Apple not only has an advantage in developing the entire iPhone, but also manages the iOS platform and App Store, allowing it to push developers to adopt Metal and enforce that by deprecating the old OpenGL. Android can't similarly march into the future because nobody is in control of it. So even if Qualcomm can generate good benchmarks, users aren't going to see similar performance in games or in applications ranging from Augmented Reality to the overall smoothness of the user interface until software catches up.
Qualcomm did spend some time talking about video games and how its new GPU aims to drive the future of mobile video games. However, its presentation was both short on details and quick to verge into media bamboozlement, making asinine claims of how its new GPU supported using Physically Based Rendering to add realism to gaming and AR through more realistic lighting and physics.
However, this was pure nonsense. PBR is a software approach to creating graphics, not something that requires special hardware. Apple discussed its support for PBR in iOS 10's SceneKit back in 2016, and this summer demonstrated PBR as a key element in creating realistic AR scenes.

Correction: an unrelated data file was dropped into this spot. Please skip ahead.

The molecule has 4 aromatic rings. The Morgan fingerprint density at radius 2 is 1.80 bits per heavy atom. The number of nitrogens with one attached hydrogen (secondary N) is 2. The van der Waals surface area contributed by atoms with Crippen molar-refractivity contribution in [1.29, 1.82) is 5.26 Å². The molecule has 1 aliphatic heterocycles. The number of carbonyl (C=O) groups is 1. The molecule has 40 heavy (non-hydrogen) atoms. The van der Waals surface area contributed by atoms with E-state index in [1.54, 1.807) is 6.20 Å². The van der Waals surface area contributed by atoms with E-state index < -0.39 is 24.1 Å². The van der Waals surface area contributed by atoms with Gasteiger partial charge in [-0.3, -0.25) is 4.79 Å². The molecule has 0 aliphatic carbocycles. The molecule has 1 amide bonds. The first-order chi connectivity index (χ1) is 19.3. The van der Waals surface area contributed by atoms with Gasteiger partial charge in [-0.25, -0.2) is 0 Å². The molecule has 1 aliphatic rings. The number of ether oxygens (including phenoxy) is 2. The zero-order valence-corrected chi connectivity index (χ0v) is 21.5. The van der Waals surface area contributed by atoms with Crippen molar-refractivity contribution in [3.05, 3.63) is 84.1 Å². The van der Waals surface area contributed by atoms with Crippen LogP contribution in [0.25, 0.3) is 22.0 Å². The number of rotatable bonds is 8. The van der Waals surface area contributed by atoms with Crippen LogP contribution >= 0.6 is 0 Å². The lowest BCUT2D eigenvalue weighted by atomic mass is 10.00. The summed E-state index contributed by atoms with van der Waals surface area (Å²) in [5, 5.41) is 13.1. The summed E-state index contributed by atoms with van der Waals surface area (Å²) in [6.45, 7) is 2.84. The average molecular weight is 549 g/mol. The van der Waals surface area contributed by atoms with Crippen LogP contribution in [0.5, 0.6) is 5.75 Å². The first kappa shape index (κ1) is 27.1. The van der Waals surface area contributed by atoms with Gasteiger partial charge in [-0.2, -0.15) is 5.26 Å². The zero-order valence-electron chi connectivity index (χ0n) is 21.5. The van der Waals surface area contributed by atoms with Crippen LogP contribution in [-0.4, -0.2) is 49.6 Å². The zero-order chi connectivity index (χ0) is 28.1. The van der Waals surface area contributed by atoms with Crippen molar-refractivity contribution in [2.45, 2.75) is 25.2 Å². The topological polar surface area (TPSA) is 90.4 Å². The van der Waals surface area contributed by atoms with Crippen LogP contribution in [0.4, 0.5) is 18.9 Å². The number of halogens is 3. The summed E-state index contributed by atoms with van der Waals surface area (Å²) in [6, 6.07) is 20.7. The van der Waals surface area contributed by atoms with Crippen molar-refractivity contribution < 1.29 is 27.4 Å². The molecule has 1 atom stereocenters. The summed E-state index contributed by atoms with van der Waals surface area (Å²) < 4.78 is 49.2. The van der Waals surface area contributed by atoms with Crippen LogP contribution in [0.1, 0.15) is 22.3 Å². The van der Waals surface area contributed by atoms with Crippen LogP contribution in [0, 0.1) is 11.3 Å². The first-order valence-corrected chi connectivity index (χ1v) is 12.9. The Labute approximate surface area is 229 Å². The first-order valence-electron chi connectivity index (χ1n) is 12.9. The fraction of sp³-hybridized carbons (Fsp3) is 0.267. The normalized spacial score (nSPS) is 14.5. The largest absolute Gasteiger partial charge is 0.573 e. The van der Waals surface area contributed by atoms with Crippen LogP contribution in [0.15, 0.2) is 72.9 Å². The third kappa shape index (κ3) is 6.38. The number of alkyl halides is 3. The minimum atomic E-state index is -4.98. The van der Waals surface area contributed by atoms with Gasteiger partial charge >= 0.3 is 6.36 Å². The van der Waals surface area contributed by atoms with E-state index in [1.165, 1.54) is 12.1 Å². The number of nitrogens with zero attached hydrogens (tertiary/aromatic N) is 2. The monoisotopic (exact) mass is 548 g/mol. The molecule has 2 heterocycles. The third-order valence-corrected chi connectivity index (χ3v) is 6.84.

PBR is even built into iOS 12's ARKit 2.0 with AR QuickLook for exploring 3D models. For Qualcomm to pretend that its graphics chip is introducing PBR is like Intel claiming that its modems will empower users to finally download digital music.
Yet bamboozled by Qualcomm, Tibken and Jessica Dolcourt wrote for CNET, "the company also has a new lighting and texture technique called "physically based rendering." It can do things like replicate the effect of sun rays reflecting off bricks. That level of detail previously wasn't possible on mobile devices, Qualcomm said."